Why was the letter issued now?
It attempts to set the course for developing CSDP after the COVID-19 pandemic. The expected recession and need to adjust socio-economic life in the EU to the sustained threat from the coronavirus will distract many governments from common security and defence policy. The four Member States, militarily the strongest in the EU and boasting the biggest defence industry in Europe, see common political, economic, and military interest in developing CSDP. A similar letter by this group of states led to the launch in 2017 of “permanent structured cooperation” (PESCO), a security and defence mechanism and they have been driving the work on the European Defence Fund (EDF). In the new letter, they call for both stronger PESCO and a larger budget for the EDF, close to the originally planned €13 billion, referring to the EC’s recent proposal for the Multiannual Financial Framework 2021–2027.
What would a strengthened PESCO look like?
The letter proposes to use the 2020 Strategic Review to make the PESCO National Implementation Plans (NIP) more granular. The NIPs indicate how states intend to fulfil the 20 binding commitments to develop defence cooperation within the EU framework that constitute the second pillar of PESCO (the first being common projects of military and defence-industrial cooperation). To now, the NIPs have been generic, so it is hard to evaluate the performance of governments. Next, PESCO projects that do not deliver as expected should be terminated. In turn, the biggest ones, which involve the joint development of new armaments (and happen to be led by the states-signatories of the letter) should receive priority over new initiatives in receiving funding from the EDF. It argues that, among the new PESCO projects, those common military capabilities directly reinforcing the EU’s capacity for autonomous operations should be preferred.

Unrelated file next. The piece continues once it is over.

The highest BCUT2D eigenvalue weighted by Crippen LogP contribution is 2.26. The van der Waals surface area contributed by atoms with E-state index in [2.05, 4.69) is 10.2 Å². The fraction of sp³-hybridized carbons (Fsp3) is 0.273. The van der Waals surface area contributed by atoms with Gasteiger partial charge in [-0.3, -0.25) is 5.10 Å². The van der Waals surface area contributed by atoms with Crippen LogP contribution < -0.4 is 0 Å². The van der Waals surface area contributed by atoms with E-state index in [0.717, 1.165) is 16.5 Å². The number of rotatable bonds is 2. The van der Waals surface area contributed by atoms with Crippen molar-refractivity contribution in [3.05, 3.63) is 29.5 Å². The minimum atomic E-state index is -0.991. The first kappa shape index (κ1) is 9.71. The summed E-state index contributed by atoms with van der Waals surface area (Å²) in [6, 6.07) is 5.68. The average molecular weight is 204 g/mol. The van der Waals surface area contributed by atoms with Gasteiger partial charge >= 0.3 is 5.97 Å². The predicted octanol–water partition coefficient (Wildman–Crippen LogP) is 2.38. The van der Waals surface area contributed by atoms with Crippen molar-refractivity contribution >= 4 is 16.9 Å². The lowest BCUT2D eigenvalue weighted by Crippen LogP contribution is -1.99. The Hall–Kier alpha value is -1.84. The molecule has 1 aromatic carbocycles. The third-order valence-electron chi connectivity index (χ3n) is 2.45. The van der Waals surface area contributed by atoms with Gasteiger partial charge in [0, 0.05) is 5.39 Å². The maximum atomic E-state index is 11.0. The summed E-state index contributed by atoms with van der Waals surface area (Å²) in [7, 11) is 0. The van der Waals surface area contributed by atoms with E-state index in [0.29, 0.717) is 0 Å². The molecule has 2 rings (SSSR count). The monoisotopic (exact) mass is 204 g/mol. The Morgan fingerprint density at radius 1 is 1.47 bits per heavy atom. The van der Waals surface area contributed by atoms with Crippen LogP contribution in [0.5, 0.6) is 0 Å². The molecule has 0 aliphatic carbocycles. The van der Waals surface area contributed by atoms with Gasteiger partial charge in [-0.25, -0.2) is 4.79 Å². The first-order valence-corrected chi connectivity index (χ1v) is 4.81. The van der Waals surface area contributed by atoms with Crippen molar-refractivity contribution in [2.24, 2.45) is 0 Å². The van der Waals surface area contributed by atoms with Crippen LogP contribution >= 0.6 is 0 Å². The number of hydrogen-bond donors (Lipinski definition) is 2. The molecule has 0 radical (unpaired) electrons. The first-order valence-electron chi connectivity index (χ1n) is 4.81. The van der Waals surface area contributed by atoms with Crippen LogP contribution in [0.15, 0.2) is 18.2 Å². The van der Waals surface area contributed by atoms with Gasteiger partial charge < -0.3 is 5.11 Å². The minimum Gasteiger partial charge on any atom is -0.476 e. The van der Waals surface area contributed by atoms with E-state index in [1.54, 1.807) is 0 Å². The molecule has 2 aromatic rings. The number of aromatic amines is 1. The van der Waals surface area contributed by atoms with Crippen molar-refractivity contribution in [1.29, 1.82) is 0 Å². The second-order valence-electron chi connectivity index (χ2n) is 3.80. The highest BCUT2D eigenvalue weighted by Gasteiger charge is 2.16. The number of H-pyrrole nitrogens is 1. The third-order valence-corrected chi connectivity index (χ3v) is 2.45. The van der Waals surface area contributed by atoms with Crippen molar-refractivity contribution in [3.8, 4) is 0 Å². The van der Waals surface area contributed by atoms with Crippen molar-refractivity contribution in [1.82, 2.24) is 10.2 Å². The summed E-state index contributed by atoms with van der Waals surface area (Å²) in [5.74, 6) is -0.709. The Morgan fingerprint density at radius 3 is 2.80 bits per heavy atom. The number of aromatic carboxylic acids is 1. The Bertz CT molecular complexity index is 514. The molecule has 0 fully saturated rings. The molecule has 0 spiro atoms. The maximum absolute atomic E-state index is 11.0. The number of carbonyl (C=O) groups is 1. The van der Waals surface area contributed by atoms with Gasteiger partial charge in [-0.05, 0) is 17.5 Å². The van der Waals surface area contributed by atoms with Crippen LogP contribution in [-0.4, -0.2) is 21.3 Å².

What are the other ideas explored in the letter?
The ministers propose to engage EU Member States and institutions in regular wargaming, civil-military tabletop exercises, and scenario-based discussions. This can lay the foundations for potential use in a crisis of Art 42.7 TEU, which provides for mutual assistance in case of armed aggression. They also call for a strategic reflection process to start this year—a “Strategic Compass” focusing on threats to the Union (also proposed by the upcoming German presidency of the EU). Finally, they put forward the concept of further reinforcing a special EU cell tasked with planning and conducting Union military missions (MPCC), so that it can become a kind of own operational headquarters—EU OHQ—which has been proposed for years but consistently blocked by the United Kingdom.
What is the importance of deepened EU-NATO cooperation?
The European members of NATO possess a limited pool of forces, fit for defending the Alliance’s Eastern Flank against Russia, or for large peace and stabilisation operations outside Europe. Hence, developing defence cooperation in the EU is important also for the credibility of NATO’s defence and deterrence. The condition, however, is that EU actions are synchronised with, and do not duplicate, what NATO is doing. Close EU-NATO cooperation is also key to addressing hybrid threats (including disinformation, propaganda, and cyberattacks). The letter stresses the need to deepen the relationship between the two organisations and to establish a “European pillar within NATO”. Yet, it does not provide any concrete proposals in this regards except for calling for quick compromise on the long-negotiated EU Council decision allowing the participation of non-EU states, mostly NATO members, in PESCO projects.
What are the chances the proposals of the four ministers will be implemented?
The letter is a compromise between France, which wants to increase Europe’s capacity to run military autonomous operations—without NATO and the U.S.—and Germany, which is supportive of autonomous European defence but wary of undermining transatlantic security guarantees. Hence, the proposals from the letter are likely to be supported by many EU Member States and institutions, and implemented. At the same time, many governments will focus on fulfilling goals set through NATO, rather than the EU, as they consider the Alliance the pillar of their security (and a useful tool to foster relations with the U.S., despite transatlantic tensions). This may petrify the perception of CSDP as unable to deliver tangible results and further prompt the four states to deepen defence cooperation outside the EU—bilaterally through intergovernmental armament programs and the European Intervention Initiative.